Bees are incredible little critters with complex social structures. The humble bumblebee, for example, can involve itself in both rebellion and regicide. Now, a new study in the journal PLOS Biology has shown that honey bees, far from just manufacturing reams of delicious, nutritious honey, also have a slightly unusual way of signaling danger to each other: vibrating pulses that can change frequency, delivered through a headbutt.
In the same way that you may have specific text noises, ring tones or vibrations for different people, it seems that at least one species of honey bee uses different types of vibrating headbutts for individual threats.
“Surprisingly, this signal encodes the level of danger in its vibrational frequency, its pitch, and the danger context through the duration of each pulse,” said James Nieh, a professor of biology at University of California San Diego who coordinated the research team, in a statement.
Headbutting honey bees. Video via New Scientist
Six years prior to the publication of this new study, Nieh was observing the behavior of Apis mellifera, the European honey bee. He noticed that, when one is attacked, it flees back to its nest and headbutts other bees. This “stop signal” interrupts those waggle dancing, another form of communication that encourages foragers to go to a nearby food source. By preventing them from dancing, the headbutting bee stops them and others from heading out and potentially being killed by the predator that originally attacked them.
Nieh wondered if other honey bees exhibit this headbutt mechanism, so he focused his new work on another species: the Asian honey bee, A. cerana, which is found across Southeast Asia, from India to Japan. It’s under constant threat from a variety of hornets, including the world’s largest, the Vespa mandarinia, known colloquially as the “yak killer.”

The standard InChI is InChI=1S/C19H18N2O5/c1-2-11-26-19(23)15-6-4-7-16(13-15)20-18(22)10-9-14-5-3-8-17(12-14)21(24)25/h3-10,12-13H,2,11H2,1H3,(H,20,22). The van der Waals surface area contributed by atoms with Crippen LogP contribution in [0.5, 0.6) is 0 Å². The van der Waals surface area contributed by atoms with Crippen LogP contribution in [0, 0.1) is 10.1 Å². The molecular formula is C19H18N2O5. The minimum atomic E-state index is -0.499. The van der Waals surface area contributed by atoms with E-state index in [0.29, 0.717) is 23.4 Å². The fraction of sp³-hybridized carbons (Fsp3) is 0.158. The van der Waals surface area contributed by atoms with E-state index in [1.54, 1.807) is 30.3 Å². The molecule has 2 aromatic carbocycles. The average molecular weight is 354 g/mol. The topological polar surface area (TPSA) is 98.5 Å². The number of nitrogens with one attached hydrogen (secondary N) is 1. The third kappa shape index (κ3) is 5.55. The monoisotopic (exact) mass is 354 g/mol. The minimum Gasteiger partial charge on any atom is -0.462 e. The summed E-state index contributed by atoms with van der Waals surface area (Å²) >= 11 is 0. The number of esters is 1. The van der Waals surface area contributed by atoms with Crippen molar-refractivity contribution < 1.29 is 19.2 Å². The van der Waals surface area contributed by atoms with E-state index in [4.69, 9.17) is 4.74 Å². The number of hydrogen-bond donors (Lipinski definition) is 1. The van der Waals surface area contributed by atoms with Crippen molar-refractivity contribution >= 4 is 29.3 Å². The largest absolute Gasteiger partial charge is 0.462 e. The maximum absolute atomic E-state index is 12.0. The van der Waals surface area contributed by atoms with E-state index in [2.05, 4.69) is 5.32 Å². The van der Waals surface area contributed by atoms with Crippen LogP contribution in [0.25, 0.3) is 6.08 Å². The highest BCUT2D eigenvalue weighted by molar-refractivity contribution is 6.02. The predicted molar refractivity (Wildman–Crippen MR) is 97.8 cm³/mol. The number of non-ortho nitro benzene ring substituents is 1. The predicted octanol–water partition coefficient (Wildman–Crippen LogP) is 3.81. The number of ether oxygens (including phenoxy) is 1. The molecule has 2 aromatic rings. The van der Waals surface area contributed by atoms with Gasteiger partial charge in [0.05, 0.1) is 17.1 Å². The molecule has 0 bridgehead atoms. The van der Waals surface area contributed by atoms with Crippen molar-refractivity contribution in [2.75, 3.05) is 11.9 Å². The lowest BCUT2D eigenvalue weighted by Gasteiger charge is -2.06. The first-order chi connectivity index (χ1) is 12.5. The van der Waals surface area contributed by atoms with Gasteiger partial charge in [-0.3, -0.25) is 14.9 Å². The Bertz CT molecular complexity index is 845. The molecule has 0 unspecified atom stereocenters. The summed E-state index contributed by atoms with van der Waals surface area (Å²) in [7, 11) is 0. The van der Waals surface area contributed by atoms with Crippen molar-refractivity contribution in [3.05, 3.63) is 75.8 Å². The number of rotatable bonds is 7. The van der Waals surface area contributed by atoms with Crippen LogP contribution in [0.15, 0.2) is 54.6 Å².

Their Japanese subspecies are known to behead honey bees in midair, killing up to twenty of them in a single minute; a squadron of 30 of these hornets can destroy an entire hive of 30,000 bees in just three hours. The somewhat smaller species, V. velutina can do less harm overall but they’re still a formidable predator.
When Asian honey bees are being attacked, they form tight spheres around individual hornets and rapidly flap their wings, heating up the trapped hornet and cooking it to death. If they spot one on a foraging patrol, however, they cannot hope to fight it alone, so they dash back to their colony.
Japanese honey bees (A. cerana japonica) versus Japanese hornets (V. mandarinia japonica). Video via BBC Nature
The researchers actively encouraged these sizeable hornets to attack groups of Asian honey bees, hoping to catch them using the same type of stop signals as their European cousins. They noticed that not only were headbutts used, but that sophisticated vibrational pulses were sent with each headbutt, with higher pitched vibrations associated with larger and more dangerous hornets. In addition, both foragers and guard bees that were attacked at the entrance to the nest also produced vibrations of varying pitch, but in this context they were of a far longer duration.
The Asian honey bees’ ability to communicate predator size and location through vibrations alone took the researchers by surprise. “This is the first demonstration of such sophisticated inhibitory signaling or alarm signaling in an insect,” Nieh added, noting that similar signaling systems had only previously been observed in birds or primates.